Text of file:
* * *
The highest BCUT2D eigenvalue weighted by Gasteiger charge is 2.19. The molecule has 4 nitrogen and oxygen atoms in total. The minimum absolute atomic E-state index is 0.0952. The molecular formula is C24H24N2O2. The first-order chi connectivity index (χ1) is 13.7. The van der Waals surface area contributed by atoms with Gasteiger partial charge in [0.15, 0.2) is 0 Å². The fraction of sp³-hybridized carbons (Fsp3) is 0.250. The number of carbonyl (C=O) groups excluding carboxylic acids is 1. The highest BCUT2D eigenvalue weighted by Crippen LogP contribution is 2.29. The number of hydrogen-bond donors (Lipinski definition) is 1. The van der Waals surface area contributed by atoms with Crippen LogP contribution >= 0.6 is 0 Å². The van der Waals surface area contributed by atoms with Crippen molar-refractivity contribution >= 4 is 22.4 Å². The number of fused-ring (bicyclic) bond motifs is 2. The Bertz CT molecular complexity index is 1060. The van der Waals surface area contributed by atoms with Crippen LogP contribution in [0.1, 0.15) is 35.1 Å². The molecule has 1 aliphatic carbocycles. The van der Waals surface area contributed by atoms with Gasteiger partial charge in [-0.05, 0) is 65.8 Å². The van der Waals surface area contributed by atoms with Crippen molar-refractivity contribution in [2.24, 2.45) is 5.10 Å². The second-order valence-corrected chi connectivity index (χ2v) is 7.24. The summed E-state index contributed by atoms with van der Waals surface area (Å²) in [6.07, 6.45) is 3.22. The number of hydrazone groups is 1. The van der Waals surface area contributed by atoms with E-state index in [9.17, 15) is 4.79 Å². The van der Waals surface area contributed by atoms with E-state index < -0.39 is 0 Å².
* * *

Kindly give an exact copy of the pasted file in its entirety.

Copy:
The highest BCUT2D eigenvalue weighted by Gasteiger charge is 2.19. The molecule has 4 nitrogen and oxygen atoms in total. The minimum absolute atomic E-state index is 0.0952. The molecular formula is C24H24N2O2. The first-order chi connectivity index (χ1) is 13.7. The van der Waals surface area contributed by atoms with Gasteiger partial charge in [0.15, 0.2) is 0 Å². The fraction of sp³-hybridized carbons (Fsp3) is 0.250. The number of carbonyl (C=O) groups excluding carboxylic acids is 1. The highest BCUT2D eigenvalue weighted by Crippen LogP contribution is 2.29. The number of hydrogen-bond donors (Lipinski definition) is 1. The van der Waals surface area contributed by atoms with Crippen LogP contribution >= 0.6 is 0 Å². The van der Waals surface area contributed by atoms with Crippen molar-refractivity contribution >= 4 is 22.4 Å². The number of fused-ring (bicyclic) bond motifs is 2. The Bertz CT molecular complexity index is 1060. The van der Waals surface area contributed by atoms with Crippen LogP contribution in [0.1, 0.15) is 35.1 Å². The molecule has 1 aliphatic carbocycles. The van der Waals surface area contributed by atoms with Gasteiger partial charge in [-0.05, 0) is 65.8 Å². The van der Waals surface area contributed by atoms with Crippen molar-refractivity contribution in [2.24, 2.45) is 5.10 Å². The second-order valence-corrected chi connectivity index (χ2v) is 7.24. The summed E-state index contributed by atoms with van der Waals surface area (Å²) in [6.07, 6.45) is 3.22. The number of hydrazone groups is 1. The van der Waals surface area contributed by atoms with E-state index in [9.17, 15) is 4.79 Å². The van der Waals surface area contributed by atoms with E-state index < -0.39 is 0 Å².